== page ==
Planning and enabling learning

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The purpose of this assignment Planning and Enabling Learning is to develop skills, knowledge and understanding so as to provide quality teaching to learners in the lifelong learning sector.

Teaching strategies

Cognitivist or constructivist teaching strategies include: guided discovery, group work, projects and assignments, design and invention, demonstration, discussion, explanation, games, independent Experts meantion two categories of learning strategies: "Metacognitive" and "Task-Based." The Metacognitive Strategies can be used for almost any task and are based on reflecting on one's own thinking while the Task-Based Learning Strategies are more determined by the specific nature of the task and the resources of the student.

Teaching strategies are ways or methods of presenting instructional materials or conducting instructional activities. Constructivist tasks requires the student to create and improve their understanding rather than, say remember by rote. Teaching a learning strategy, is concerned with thinking and the Learner-Centered Classroom, in this strategy there is shared responsibility for the students learning. 'When you explicitly teach learning strategies, you share responsibility for the students' learning with the students themselves. The students take on greater responsibility for their own learning and gain greater independence. This is known as the learner-centered approach to instruction. It is characterized by (1) a focus on how students learn, (2) explicit instruction in learning strategies, (3) explicit goal setting by students for themselves, and (4) student self-evaluation'.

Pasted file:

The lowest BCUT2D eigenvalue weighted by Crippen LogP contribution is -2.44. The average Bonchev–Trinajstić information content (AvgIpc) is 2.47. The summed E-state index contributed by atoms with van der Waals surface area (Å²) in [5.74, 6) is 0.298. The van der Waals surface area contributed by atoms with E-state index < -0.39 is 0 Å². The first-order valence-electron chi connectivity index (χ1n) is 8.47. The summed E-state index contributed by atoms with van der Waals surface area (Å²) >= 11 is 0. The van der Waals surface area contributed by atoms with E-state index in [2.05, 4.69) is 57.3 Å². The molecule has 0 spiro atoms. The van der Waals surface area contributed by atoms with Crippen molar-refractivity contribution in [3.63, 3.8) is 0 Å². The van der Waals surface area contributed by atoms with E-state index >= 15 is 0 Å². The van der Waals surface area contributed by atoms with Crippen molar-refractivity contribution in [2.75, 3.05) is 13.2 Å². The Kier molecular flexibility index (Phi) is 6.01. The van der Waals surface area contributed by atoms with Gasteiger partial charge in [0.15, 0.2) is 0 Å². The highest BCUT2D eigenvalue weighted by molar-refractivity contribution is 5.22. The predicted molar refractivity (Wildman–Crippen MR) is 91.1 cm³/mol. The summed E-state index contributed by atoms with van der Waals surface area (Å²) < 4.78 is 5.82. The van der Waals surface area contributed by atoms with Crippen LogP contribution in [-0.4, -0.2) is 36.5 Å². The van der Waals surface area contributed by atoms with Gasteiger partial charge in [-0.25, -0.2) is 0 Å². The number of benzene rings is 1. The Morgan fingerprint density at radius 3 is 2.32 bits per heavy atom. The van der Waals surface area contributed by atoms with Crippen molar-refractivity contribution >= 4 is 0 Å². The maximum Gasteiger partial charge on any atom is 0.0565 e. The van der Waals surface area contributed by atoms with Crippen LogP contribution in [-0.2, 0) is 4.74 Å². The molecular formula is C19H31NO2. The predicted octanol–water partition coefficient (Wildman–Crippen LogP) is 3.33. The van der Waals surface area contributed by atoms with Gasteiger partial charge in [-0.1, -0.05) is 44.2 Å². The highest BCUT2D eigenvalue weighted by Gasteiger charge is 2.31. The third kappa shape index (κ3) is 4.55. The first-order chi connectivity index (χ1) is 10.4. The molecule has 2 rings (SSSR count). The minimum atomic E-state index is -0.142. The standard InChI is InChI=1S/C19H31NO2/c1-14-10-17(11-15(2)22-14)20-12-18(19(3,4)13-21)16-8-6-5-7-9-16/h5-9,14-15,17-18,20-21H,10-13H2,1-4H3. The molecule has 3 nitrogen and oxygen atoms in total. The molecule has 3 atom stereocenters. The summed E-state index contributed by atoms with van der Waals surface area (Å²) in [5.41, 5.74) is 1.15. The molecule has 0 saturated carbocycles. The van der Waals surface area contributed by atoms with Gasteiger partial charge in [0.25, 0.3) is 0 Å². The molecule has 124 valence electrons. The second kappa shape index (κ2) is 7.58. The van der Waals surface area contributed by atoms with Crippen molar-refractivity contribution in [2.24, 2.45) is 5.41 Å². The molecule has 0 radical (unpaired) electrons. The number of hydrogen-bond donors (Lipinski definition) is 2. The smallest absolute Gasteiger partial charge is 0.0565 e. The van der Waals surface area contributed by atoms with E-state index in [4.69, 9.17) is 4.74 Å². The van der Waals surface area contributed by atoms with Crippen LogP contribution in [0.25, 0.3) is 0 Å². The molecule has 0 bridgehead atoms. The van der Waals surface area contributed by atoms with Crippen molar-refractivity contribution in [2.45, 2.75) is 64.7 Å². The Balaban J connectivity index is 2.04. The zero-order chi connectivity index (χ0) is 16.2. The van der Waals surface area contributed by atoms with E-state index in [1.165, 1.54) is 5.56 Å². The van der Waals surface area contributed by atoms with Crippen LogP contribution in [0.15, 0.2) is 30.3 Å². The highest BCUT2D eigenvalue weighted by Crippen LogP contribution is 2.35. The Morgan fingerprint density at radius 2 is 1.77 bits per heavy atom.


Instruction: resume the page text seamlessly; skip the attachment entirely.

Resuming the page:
It is important to distinguish between teaching strategies and learning strategies. Think about yourself in two different roles - as a teacher and as a student. Look at Table below for examples of strategies you might use as a teacher and those you might use as a student.

Teacher Learner

Activate your students' prior knowledge in Think about what you already know about order to build new material on what they a topic to help you learn more about it. already know.

Through discussion, link new material to your Link new material to your personal students' experiences and feelings using guiding experiences and feelings questions or other activities.

Have your students read a text, then summarize After you read a text, stop a moment and it to aid comprehension. summarize the meaning to help your comprehension

Create a meaningful context for your students by Associate new information with a mental or accompanying new information with figures, printed image to help you learn it.

illustrations, and photographs.

Two teaching and learning strategies used and suited to Graphic Design are Presentation and

Group Discussion.

It is quite usual for students at university to give presentations, (individually or in a group) its purpose is to offer different points of view on a topic, it acts as a good practice for preparation of job interviews and work, presenting well developes structure and clear presentation. It can aid discussion and alter self esteem. Presentation assists students with planning, preparation and presentation, mindmapping, and overcoming nerves. They are often short, between 5 and 20 minuites, this helps students with time management and concision.

Group Discussion (

Students are required to discuss material and peer check this needs higher order thinking. Students are arranged into small groups to participate in a range of activities to develop thinking or to complete practical tasks. Some groups do not value open discussion of ideas and issues.